Gricar, Schreiber and Spano have worked together for over 20 years and have seen the stat-tracking system evolve over the years. The home team always has been responsible for the game's stats; however, the early incarnation of stat keeping was all handwritten and only tracked goals, assists, shots and penalties.
Issues arose with that system due to legibility and, in some cases, favoritism toward the home team. The NHL introduced a computerized stat-tracking system in the 1980s, known as Real Time Scoring System (RTSS). The RTSS system eventually morphed into HITS.
"There were many problems with the old system," Spano said. "If the official scorer had poor penmanship, then the stats could be illegible. And they only tracked a limited amount of stat information. The HITS system created a uniform stat system that is quick, accessible, versatile and user-friendly."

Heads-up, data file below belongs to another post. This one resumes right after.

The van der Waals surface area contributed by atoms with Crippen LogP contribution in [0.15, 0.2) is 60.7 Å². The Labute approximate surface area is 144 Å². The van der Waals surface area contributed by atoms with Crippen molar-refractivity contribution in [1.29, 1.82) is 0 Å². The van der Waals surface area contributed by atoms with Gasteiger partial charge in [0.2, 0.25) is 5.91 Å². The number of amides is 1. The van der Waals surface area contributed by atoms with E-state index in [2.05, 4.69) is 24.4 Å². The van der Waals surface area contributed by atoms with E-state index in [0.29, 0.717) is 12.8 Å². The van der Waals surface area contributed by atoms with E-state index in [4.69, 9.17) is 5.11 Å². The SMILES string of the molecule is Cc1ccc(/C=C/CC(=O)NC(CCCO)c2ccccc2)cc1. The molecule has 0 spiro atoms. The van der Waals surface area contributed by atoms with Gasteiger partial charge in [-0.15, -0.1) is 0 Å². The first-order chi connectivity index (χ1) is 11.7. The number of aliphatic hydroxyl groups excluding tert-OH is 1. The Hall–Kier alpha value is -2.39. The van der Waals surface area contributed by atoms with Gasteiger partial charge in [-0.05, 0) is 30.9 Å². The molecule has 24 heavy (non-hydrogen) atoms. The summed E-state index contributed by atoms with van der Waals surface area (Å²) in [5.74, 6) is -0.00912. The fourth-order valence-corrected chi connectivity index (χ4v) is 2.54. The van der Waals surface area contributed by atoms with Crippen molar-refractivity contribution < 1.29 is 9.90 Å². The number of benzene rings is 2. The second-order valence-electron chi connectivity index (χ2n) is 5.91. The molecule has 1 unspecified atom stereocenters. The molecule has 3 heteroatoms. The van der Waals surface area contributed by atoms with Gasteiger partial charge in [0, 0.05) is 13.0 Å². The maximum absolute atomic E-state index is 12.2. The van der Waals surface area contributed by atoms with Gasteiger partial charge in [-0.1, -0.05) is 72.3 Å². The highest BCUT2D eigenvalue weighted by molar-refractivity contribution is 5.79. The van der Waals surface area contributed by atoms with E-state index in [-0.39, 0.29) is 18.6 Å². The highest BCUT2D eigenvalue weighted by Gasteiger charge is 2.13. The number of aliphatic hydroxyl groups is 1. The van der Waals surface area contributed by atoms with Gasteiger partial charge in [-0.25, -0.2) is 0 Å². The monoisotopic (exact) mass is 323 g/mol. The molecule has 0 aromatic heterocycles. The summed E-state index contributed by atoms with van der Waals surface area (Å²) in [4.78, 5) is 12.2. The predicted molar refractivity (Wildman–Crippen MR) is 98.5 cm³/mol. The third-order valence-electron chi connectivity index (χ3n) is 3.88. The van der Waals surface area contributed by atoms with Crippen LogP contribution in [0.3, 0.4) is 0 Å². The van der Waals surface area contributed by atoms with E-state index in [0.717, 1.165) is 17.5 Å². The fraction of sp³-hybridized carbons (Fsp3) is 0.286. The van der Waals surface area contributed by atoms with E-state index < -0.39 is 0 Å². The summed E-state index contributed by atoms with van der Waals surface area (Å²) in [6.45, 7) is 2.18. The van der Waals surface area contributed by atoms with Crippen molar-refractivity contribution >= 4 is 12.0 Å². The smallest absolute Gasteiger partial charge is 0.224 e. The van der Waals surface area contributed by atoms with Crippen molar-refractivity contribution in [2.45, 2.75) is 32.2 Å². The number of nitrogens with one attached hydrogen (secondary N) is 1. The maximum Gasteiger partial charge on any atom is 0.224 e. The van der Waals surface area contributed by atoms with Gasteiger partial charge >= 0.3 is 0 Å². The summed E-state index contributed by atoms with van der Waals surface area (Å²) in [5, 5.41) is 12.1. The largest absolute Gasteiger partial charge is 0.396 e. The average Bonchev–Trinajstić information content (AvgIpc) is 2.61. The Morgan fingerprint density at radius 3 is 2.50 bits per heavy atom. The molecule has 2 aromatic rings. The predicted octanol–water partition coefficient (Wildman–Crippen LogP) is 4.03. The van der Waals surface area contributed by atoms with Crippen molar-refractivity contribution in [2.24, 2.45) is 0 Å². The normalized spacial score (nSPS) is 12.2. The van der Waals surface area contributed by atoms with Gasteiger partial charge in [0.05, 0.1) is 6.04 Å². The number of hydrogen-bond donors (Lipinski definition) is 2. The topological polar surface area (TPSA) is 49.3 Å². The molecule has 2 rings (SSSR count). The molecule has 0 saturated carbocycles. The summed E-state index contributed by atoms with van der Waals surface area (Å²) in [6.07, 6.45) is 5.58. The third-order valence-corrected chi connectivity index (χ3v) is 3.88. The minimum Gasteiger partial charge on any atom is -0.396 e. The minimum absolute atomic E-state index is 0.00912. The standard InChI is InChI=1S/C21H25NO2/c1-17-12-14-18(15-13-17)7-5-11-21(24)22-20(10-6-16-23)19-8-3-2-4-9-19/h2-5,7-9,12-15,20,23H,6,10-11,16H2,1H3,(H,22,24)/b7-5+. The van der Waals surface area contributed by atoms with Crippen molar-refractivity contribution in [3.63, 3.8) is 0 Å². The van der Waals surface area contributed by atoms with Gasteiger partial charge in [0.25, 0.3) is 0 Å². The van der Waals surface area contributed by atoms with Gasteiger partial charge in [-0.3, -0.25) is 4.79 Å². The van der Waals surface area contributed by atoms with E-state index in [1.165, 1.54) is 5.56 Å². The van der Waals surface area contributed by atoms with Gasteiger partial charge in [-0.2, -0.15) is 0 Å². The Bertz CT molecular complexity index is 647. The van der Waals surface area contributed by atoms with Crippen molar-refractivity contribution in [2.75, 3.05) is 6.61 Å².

The technology has revolutionized how stats are tracked and even used. Toronto Maple Leafs coach Ron Wilson uses a laptop on the bench during games. He taps into the HITS system to keep track of things like ice time and faceoffs during the course of games.
With the continuing tech movement, the NHL may see more and more coaches relying on real-time stats during games. The Penguins are lucky to have a veteran off-ice crew that keeps things accurate.
"We have a great relationship with the NHL club, with the team, management, the coaching staff," Spano said. "We built that relationship by working with the staff and not just by telling them that this is the way it is. We're also an experienced crew and I think we've earned the respect of the organization."Sam Kasan is the editor/online content for the Pittsburgh Penguins.